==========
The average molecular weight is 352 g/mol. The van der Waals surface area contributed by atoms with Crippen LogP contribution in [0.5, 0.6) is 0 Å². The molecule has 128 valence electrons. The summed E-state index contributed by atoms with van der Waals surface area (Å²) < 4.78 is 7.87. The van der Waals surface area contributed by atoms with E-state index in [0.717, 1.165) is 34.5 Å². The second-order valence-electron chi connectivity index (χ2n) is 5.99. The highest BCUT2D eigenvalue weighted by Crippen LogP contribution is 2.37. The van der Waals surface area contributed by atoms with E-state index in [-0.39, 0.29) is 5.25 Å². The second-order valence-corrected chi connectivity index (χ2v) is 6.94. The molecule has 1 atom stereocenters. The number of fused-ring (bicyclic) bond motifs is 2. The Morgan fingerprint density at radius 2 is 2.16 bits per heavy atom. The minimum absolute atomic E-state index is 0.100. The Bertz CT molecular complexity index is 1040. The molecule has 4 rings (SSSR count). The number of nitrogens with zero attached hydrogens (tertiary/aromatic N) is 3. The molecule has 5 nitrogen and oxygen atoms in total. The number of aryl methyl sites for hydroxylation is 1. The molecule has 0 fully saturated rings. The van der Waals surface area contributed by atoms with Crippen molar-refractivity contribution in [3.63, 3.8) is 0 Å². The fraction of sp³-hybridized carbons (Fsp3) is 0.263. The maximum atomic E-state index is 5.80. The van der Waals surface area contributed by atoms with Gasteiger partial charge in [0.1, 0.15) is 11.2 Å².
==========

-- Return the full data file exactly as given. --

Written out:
The average molecular weight is 352 g/mol. The van der Waals surface area contributed by atoms with Crippen LogP contribution in [0.5, 0.6) is 0 Å². The molecule has 128 valence electrons. The summed E-state index contributed by atoms with van der Waals surface area (Å²) < 4.78 is 7.87. The van der Waals surface area contributed by atoms with E-state index in [0.717, 1.165) is 34.5 Å². The second-order valence-electron chi connectivity index (χ2n) is 5.99. The highest BCUT2D eigenvalue weighted by Crippen LogP contribution is 2.37. The van der Waals surface area contributed by atoms with E-state index in [-0.39, 0.29) is 5.25 Å². The second-order valence-corrected chi connectivity index (χ2v) is 6.94. The molecule has 1 atom stereocenters. The number of fused-ring (bicyclic) bond motifs is 2. The Morgan fingerprint density at radius 2 is 2.16 bits per heavy atom. The minimum absolute atomic E-state index is 0.100. The Bertz CT molecular complexity index is 1040. The molecule has 4 rings (SSSR count). The number of nitrogens with zero attached hydrogens (tertiary/aromatic N) is 3. The molecule has 5 nitrogen and oxygen atoms in total. The number of aryl methyl sites for hydroxylation is 1. The molecule has 0 fully saturated rings. The van der Waals surface area contributed by atoms with Crippen molar-refractivity contribution in [3.63, 3.8) is 0 Å². The fraction of sp³-hybridized carbons (Fsp3) is 0.263. The maximum atomic E-state index is 5.80. The van der Waals surface area contributed by atoms with Gasteiger partial charge in [0.1, 0.15) is 11.2 Å².